Keywords: chromosomal radiosensitivity, radiation workers, micronucleus assay
A chromosomal radiosensitivity study of a population of radiation workers using the micronucleus assay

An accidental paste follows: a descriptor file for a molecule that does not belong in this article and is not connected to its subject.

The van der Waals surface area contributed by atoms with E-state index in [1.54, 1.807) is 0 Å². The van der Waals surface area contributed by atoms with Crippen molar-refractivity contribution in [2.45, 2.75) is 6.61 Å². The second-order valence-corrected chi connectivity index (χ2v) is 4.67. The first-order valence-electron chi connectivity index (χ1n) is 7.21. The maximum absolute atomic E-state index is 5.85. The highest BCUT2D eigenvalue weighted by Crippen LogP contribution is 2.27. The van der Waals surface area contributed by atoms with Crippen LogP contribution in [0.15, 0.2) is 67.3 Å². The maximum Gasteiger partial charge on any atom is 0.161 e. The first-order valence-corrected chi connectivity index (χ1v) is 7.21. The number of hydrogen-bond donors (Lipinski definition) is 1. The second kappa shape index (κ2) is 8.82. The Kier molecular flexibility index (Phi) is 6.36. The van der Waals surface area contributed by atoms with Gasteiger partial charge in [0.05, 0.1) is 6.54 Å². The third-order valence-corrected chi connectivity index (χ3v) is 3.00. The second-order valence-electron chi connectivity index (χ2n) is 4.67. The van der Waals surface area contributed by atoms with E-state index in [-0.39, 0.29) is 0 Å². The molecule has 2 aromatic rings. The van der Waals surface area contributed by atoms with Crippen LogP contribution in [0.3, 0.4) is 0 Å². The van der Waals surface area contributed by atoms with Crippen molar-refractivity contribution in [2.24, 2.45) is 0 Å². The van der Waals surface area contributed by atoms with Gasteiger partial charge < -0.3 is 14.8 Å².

The micronucleus (MN) assay already applied to the biomonitoring of radiation workers is a relatively easy and fast technique allowing assessment of the individual chromosomal radiosensitivity status of radiation workers on a large scale. A pilot study was set up to evaluate the chromosomal radiosensitivity in a group of 99 male radiation workers from the nuclear power plant Doel in Belgium. Heparinized blood samples of the workers were divided into three parts: one served for the assessment of a possible effect of occupational exposure on the number of micronuclei, the two others served for the assessment of individual chromosomal radiosensitivity by the increase of the number of micronuclei after 1 and 2 Gy in vitro γ-irradiation. For each worker, date of birth, smoking habit and previous medical exposures were registered. Furthermore the external radiation burden accumulated over the last 10 years was calculated from the personnel dosimetry records. Concerning the MN frequency as a biomarker for effect, the present study confirms the strong increase of MN frequency with age and the tendency of an increase with an accumulated radiation burden, observed in previous studies. Using the MN frequency after in vitro irradiation as a biomarker for chromosomal radiosensitivity, the data of the present study do not support a lowered radiosensitivity in radiation workers due to the adaptive response mechanism induced by occupational exposure. As the overall in vitro radiation induced MN frequency distributions can be represented by a normal distribution without a high frequency tail, none of the workers can be considered as exceptionally by radiosensitive with the test. Further validation of the MN assay as a radiosensitivity assay for a population of workers is necessary.